<blockquote><font class="small">Quote One:</font><hr>I am talking about cueball control post-impact. The difference between a 1/4-ball hit and a 3/4-ball hit is HUGE even when shooting it with the correct speed that gives the best margin<hr /></blockquote>

That will come as a bit of a shock to us English Billiards players who have been happilly playing full length hazards and canons on our tiny 12 foot tables under the delusion that the natural (free rolling) cue ball angles of both 1/4 ball and 3/4 ball impacts are, for all intents and purposes, identical. The only difference being where you intend to place the object ball for the next shot.

I can only assume the Aramith balls currently in use are in some way defective. I think someone should be told. It makes me sad to think that the nation largely responsible for popularising the game worldwide should be incapable of adaptation, and not also benefit from using equipment which is unfettered by the stuffy strictures of outdated ideas, such as the laws of physics and so forth.

One
04-09-2005, 01:47 PM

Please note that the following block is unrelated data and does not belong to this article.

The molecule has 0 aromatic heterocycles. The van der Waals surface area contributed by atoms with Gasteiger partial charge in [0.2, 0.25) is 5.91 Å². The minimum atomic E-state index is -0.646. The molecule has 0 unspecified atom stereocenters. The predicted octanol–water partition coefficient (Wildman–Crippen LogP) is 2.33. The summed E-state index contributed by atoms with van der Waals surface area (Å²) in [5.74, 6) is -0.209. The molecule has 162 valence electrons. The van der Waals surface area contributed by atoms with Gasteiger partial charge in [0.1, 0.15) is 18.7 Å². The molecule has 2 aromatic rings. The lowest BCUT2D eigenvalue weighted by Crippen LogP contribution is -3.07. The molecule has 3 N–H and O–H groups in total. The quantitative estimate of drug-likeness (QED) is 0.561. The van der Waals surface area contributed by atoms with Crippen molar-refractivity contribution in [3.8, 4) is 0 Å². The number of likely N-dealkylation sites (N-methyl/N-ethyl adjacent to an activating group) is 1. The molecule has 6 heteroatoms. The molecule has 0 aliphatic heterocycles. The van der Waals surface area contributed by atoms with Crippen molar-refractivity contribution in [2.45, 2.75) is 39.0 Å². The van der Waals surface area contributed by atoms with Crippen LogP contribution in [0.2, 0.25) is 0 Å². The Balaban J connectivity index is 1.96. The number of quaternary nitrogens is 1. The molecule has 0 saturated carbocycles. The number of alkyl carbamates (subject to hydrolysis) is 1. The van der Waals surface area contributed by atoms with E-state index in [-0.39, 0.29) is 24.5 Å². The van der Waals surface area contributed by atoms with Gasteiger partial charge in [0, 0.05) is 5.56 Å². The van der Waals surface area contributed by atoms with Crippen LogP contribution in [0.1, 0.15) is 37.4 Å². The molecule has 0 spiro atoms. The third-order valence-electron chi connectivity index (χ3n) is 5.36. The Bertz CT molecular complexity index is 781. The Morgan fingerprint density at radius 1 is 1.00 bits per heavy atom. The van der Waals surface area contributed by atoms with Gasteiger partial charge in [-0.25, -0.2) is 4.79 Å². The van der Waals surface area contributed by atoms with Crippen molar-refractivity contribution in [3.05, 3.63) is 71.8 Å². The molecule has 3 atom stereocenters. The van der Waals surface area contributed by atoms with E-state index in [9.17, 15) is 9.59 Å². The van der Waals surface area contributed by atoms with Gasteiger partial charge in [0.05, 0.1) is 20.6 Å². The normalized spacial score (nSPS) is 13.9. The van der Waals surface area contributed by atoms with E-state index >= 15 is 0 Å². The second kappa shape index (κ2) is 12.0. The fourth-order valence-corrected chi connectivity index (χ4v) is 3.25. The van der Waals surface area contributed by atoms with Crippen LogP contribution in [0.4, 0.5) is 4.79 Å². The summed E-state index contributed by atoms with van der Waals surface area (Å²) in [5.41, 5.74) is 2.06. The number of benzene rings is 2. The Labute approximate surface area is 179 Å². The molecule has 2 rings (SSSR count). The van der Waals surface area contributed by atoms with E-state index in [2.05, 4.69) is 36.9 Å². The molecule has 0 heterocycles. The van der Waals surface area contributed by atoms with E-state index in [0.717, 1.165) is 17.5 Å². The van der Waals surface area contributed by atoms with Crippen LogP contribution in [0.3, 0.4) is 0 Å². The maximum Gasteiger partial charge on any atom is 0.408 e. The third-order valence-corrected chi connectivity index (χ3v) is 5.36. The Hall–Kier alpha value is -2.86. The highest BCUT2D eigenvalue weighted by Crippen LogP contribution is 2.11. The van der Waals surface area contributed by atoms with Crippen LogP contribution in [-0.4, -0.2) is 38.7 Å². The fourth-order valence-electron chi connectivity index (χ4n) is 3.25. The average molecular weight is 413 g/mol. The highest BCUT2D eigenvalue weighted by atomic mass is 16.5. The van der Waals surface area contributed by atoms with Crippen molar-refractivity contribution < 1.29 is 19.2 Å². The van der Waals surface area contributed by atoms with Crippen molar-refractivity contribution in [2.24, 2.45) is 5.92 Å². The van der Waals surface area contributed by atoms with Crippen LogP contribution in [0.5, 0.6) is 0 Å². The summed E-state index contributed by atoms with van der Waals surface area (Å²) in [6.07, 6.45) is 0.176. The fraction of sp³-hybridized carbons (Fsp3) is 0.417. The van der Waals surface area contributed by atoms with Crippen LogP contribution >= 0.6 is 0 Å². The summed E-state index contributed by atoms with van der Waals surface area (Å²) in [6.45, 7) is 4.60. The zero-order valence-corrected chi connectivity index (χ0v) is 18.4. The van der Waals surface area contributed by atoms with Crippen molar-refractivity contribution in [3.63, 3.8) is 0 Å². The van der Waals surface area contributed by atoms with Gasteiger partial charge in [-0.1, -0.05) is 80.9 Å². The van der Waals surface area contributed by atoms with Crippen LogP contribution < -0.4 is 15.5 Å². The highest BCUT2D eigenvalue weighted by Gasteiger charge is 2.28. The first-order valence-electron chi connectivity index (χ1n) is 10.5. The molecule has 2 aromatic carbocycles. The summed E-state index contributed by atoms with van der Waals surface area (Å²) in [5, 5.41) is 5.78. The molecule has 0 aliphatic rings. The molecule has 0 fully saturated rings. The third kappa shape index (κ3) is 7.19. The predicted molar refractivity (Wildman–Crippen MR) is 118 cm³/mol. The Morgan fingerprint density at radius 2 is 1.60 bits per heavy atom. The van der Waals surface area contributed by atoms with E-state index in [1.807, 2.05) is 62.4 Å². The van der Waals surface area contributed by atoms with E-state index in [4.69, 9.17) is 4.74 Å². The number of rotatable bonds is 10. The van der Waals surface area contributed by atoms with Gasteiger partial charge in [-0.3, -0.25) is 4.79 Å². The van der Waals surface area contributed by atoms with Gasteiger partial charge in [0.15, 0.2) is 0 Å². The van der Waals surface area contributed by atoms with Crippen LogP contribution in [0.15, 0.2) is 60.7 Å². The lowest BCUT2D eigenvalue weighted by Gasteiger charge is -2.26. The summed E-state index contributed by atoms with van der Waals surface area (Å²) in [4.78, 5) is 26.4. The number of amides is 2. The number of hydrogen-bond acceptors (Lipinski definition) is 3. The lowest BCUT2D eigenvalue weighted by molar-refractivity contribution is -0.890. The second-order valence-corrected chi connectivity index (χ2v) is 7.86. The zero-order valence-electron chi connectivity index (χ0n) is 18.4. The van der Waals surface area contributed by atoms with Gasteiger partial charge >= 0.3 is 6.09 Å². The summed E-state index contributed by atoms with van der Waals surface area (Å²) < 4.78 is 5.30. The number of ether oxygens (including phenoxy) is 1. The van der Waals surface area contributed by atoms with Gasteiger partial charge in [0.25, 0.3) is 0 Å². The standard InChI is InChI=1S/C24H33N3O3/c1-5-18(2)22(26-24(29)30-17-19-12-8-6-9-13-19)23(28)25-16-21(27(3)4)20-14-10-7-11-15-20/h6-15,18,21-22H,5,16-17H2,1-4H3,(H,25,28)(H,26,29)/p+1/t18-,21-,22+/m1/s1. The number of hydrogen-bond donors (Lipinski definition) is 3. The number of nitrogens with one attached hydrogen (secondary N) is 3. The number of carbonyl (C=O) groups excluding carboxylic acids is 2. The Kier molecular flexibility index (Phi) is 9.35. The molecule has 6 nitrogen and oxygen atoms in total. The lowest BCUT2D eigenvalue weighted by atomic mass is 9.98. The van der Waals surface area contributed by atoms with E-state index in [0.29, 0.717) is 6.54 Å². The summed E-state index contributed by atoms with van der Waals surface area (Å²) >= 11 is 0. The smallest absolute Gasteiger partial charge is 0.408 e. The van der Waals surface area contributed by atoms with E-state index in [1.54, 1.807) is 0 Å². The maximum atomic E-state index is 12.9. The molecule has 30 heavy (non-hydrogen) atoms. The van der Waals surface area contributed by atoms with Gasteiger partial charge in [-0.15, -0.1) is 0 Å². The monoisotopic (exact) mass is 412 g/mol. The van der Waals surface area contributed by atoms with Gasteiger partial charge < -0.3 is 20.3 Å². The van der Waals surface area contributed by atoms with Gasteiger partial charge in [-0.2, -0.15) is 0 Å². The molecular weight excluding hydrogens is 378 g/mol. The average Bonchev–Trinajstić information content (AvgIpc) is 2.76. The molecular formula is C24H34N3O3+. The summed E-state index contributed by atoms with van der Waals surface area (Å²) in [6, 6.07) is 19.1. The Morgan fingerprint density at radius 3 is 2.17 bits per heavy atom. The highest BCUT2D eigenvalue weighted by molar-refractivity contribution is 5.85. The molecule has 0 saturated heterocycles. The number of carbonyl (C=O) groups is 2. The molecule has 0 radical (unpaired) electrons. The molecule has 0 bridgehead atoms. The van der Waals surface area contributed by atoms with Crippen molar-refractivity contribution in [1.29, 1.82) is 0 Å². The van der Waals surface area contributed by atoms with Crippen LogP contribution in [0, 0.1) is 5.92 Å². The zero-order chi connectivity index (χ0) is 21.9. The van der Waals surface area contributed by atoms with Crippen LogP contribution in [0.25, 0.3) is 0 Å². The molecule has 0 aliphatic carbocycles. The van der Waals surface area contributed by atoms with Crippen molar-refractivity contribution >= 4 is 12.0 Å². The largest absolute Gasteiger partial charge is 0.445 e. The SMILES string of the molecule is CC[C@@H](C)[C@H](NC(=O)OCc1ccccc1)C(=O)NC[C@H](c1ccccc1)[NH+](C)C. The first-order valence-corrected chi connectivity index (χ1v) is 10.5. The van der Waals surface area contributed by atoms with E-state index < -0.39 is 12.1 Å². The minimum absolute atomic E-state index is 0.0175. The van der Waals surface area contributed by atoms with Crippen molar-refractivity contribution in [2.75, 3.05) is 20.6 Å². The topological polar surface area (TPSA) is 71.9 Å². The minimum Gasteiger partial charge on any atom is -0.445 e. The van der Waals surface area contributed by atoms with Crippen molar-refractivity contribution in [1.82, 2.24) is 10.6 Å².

<blockquote><font class="small">Quote BoroNut:</font><hr> <blockquote><font class="small">Quote One:</font><hr>I am talking about cueball control post-impact. The difference between a 1/4-ball hit and a 3/4-ball hit is HUGE even when shooting it with the correct speed that gives the best margin<hr /></blockquote>

That will come as a bit of a shock to us English Billiards players who have been happilly playing full length hazards and canons on our tiny 12 foot tables under the delusion that the natural (free rolling) cue ball angles of both 1/4 ball and 3/4 ball impacts are, for all intents and purposes, identical. The only difference being where you intend to place the object ball for the next shot.

I can only assume the Aramith balls currently in use are in some way defective. I think someone should be told. It makes me sad to think that the nation largely responsible for popularising the game worldwide should be incapable of adaptation, and not also benefit from using equipment which is unfettered by the stuffy strictures of outdated ideas, such as the laws of physics and so forth. <hr /></blockquote>

If they appear identical to you, then you are using too short distance position play to see it, which is obvious because you need to shoot soft to get the biggest margin where the cueball is rolling naturally. If you don't hit a rail of course the cueball path is identical between those 2 hits, but not the degrees in between them, for a 1/2 ball hit there is about a 15 cm difference (on half table length) between 1/4 or 3/4 ball hits, which is HUGE.